National regulations in IoT

Our high-security Secure-IoT end-to-end-solutions meet standards, regulations and cyber security recommendations as follows…

  • The U.S.: Interagency Report of the National Institute of Standards & Technology (NIST)
  • The European Union Agency For Network And Information Security (enisa);  as well as
  • The United Kingdom’s Ministry for Digital & Creative Industries (Secure by Design: Improving the cyber security of consumer Internet of Things Report)
  • and several others

Above‘s regulations concentrate and describe the high security requirements for the following IoT-markets:

  • Connected vehicle (CV)
  • Consumer IoT
  • Health IoT
  • Smart building IoT
  • Smart Manufacturing IoT

High-profile cyberattacks and attempted compromises in the connected automobile  and medical device industries have driven early security spend (digital as well as IoT-specific) in those verticals. There is also a growing attention and pressure from different layers of government for potential regulation. The effects of these attacks also highlight the overlapping safety regulation and general safety management impacts of digital security.

Thereforeboth, private and public organizationshaveemerged to combatnew IoT securitythreats. Here are some recentexamples:

  • IoT Security Foundation Established in September 2015, this consortiumhasmembersfrom a broadspectrum of industries, including communications serviceproviders, networkequipmentvendors, devicemakers, software developers and semiconductorcompanies.
  • S. Department of Homeland Security (DHS) In December 2015, DHS launched an initiative — called “Securing the Internet of Things (IoT)” — to workwithstartupcompanies and incubators to address IoT security. It highlighted 16 criticalinfrastructuresectorsthat DHS is addressing, such as communications, defense, energy and transportation.
  • GSMA The global industrygrouprepresenting mobile networkoperators (MNOs), withGSMA’shistory of implementingsecurity in mobile phones, haspublished a set of IoT securityguidelines in 2016 thattarget a broadset of hardware, software and serviceproviders.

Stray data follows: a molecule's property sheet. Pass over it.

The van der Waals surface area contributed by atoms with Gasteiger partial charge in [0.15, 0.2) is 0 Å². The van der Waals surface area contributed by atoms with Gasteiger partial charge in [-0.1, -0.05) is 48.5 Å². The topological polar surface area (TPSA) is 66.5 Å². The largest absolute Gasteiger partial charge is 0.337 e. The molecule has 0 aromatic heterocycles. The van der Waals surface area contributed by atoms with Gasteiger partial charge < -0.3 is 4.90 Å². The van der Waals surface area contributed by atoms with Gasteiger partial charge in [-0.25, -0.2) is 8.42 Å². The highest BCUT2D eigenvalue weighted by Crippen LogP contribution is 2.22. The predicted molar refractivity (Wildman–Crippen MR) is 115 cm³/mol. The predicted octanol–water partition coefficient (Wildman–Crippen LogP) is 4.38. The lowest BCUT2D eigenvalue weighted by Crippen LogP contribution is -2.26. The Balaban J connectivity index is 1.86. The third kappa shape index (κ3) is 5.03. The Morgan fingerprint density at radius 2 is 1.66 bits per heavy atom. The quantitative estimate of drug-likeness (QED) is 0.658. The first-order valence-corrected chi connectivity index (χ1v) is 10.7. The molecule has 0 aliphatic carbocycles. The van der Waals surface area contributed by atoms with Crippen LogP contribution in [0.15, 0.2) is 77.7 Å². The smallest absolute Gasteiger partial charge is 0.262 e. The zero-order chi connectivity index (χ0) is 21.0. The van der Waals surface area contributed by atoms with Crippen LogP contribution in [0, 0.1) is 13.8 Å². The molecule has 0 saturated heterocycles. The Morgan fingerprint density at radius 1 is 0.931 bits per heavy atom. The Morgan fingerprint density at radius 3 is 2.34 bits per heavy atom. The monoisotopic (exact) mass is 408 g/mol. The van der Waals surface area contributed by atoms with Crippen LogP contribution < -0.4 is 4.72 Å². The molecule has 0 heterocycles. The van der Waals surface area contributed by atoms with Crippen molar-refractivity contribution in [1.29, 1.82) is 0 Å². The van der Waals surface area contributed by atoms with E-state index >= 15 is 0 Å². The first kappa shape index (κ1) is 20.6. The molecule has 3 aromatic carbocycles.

• OWASP Internet of Things Project is an initiative developed to createawareness, withinindustry and consumers, of securityproblemsrelating to IoT, and to helpusers to improvesecurityprocesses and strategies.
  • Kantara Initiative This initiative providesstrategicvision and innovation for the IoT identitytransformation. Members of this organizationhelpdevelop initiatives, such as, “Identity Relationship Management,” “User Managed Access Work Group,” “Identities of Things Discussion Group” and “Consent& Information Sharing Work Group.”
  • Open Trust Protocol In July 2016, high securitycompaniesincluding ARM, Intercede, Solacia and Symantec havedeveloped the Open Trust Protocol. The goal is to providesecurearchitecture and codemanagement to protectconnected IoT devices. The architectureusestechnologiesdeployed in banking and for handling sensitive data on smartphones and tablets.
  • Industrial Internet Consortium (IIC) : To address the securitychallengesthat are critical to the success of the industrial IoT, Industrie 4.0 and the industrialinternetrevolution, IIC membershavedeveloped a commonsecurityframework and an approach to assesscybersecurity. Published in September 2016, the Industrial Internet Security Framework (IISF) is a cross-industry-focusedsecurityframeworkcomprisingexpertise and securitybestpractices of IIC members.(Gartner: Saniye Burcu Alaybeyi, 2016)